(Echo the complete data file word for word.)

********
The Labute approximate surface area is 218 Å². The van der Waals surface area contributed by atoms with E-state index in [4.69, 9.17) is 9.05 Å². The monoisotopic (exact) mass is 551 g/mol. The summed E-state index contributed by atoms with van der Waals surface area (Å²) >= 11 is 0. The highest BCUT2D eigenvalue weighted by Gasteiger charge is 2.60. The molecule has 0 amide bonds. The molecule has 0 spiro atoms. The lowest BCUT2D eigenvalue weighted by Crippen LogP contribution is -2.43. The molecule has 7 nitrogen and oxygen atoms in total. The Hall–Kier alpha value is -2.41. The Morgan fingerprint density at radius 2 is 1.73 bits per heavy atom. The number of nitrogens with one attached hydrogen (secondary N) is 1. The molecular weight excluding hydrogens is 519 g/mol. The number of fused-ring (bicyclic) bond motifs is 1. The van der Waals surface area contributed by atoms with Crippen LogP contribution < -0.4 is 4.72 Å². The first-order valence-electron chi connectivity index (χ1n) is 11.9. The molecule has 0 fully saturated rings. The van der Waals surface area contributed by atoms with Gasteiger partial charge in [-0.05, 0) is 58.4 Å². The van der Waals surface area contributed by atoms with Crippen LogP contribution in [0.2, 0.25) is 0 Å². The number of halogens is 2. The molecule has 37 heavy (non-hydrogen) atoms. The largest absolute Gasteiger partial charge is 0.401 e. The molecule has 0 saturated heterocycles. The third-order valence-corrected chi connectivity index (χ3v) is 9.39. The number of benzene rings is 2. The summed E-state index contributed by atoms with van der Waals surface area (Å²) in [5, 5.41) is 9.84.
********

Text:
The Labute approximate surface area is 218 Å². The van der Waals surface area contributed by atoms with E-state index in [4.69, 9.17) is 9.05 Å². The monoisotopic (exact) mass is 551 g/mol. The summed E-state index contributed by atoms with van der Waals surface area (Å²) >= 11 is 0. The highest BCUT2D eigenvalue weighted by Gasteiger charge is 2.60. The molecule has 0 amide bonds. The molecule has 0 spiro atoms. The lowest BCUT2D eigenvalue weighted by Crippen LogP contribution is -2.43. The molecule has 7 nitrogen and oxygen atoms in total. The Hall–Kier alpha value is -2.41. The Morgan fingerprint density at radius 2 is 1.73 bits per heavy atom. The number of nitrogens with one attached hydrogen (secondary N) is 1. The molecular weight excluding hydrogens is 519 g/mol. The number of fused-ring (bicyclic) bond motifs is 1. The van der Waals surface area contributed by atoms with Crippen LogP contribution < -0.4 is 4.72 Å². The first-order valence-electron chi connectivity index (χ1n) is 11.9. The molecule has 0 fully saturated rings. The van der Waals surface area contributed by atoms with Gasteiger partial charge in [-0.05, 0) is 58.4 Å². The van der Waals surface area contributed by atoms with Crippen LogP contribution in [0.2, 0.25) is 0 Å². The number of halogens is 2. The molecule has 37 heavy (non-hydrogen) atoms. The largest absolute Gasteiger partial charge is 0.401 e. The molecule has 0 saturated heterocycles. The third-order valence-corrected chi connectivity index (χ3v) is 9.39. The number of benzene rings is 2. The summed E-state index contributed by atoms with van der Waals surface area (Å²) in [5, 5.41) is 9.84.